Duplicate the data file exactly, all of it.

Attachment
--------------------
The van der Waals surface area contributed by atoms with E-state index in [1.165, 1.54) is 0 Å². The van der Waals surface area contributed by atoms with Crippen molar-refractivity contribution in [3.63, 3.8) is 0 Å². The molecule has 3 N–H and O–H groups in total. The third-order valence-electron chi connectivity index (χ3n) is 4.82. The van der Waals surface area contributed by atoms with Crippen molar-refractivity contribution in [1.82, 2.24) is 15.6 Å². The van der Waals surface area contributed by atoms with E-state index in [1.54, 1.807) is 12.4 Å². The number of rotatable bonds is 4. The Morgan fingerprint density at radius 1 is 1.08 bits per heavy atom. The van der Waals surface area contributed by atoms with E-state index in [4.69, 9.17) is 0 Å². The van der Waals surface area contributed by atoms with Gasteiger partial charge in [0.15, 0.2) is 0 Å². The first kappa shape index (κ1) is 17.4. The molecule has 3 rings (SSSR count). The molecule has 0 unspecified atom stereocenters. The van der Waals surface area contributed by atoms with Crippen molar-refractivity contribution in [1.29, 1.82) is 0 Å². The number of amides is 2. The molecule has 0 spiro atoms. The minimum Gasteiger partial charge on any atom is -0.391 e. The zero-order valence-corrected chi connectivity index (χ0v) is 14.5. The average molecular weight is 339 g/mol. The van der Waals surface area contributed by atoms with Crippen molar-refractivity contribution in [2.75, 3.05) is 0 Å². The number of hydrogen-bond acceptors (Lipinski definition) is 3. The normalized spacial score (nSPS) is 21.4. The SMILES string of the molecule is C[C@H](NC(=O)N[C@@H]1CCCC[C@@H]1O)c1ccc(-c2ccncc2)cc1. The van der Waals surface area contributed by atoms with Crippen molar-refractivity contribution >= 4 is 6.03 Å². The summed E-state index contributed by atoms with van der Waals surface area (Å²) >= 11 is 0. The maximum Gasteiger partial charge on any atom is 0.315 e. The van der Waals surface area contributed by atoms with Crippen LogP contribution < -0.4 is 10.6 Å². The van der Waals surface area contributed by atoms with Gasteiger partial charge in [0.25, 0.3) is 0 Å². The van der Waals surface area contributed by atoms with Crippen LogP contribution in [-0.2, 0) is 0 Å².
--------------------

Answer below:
The van der Waals surface area contributed by atoms with E-state index in [1.165, 1.54) is 0 Å². The van der Waals surface area contributed by atoms with Crippen molar-refractivity contribution in [3.63, 3.8) is 0 Å². The molecule has 3 N–H and O–H groups in total. The third-order valence-electron chi connectivity index (χ3n) is 4.82. The van der Waals surface area contributed by atoms with Crippen molar-refractivity contribution in [1.82, 2.24) is 15.6 Å². The van der Waals surface area contributed by atoms with E-state index in [1.54, 1.807) is 12.4 Å². The number of rotatable bonds is 4. The Morgan fingerprint density at radius 1 is 1.08 bits per heavy atom. The van der Waals surface area contributed by atoms with E-state index in [4.69, 9.17) is 0 Å². The van der Waals surface area contributed by atoms with Gasteiger partial charge in [0.15, 0.2) is 0 Å². The first kappa shape index (κ1) is 17.4. The molecule has 3 rings (SSSR count). The molecule has 0 unspecified atom stereocenters. The van der Waals surface area contributed by atoms with Crippen molar-refractivity contribution in [1.29, 1.82) is 0 Å². The number of amides is 2. The molecule has 0 spiro atoms. The minimum Gasteiger partial charge on any atom is -0.391 e. The zero-order valence-corrected chi connectivity index (χ0v) is 14.5. The average molecular weight is 339 g/mol. The van der Waals surface area contributed by atoms with Crippen molar-refractivity contribution in [2.75, 3.05) is 0 Å². The number of hydrogen-bond acceptors (Lipinski definition) is 3. The normalized spacial score (nSPS) is 21.4. The SMILES string of the molecule is C[C@H](NC(=O)N[C@@H]1CCCC[C@@H]1O)c1ccc(-c2ccncc2)cc1. The van der Waals surface area contributed by atoms with Crippen molar-refractivity contribution >= 4 is 6.03 Å². The summed E-state index contributed by atoms with van der Waals surface area (Å²) >= 11 is 0. The maximum Gasteiger partial charge on any atom is 0.315 e. The van der Waals surface area contributed by atoms with Crippen LogP contribution < -0.4 is 10.6 Å². The van der Waals surface area contributed by atoms with Gasteiger partial charge in [0.25, 0.3) is 0 Å². The van der Waals surface area contributed by atoms with Crippen LogP contribution in [-0.2, 0) is 0 Å².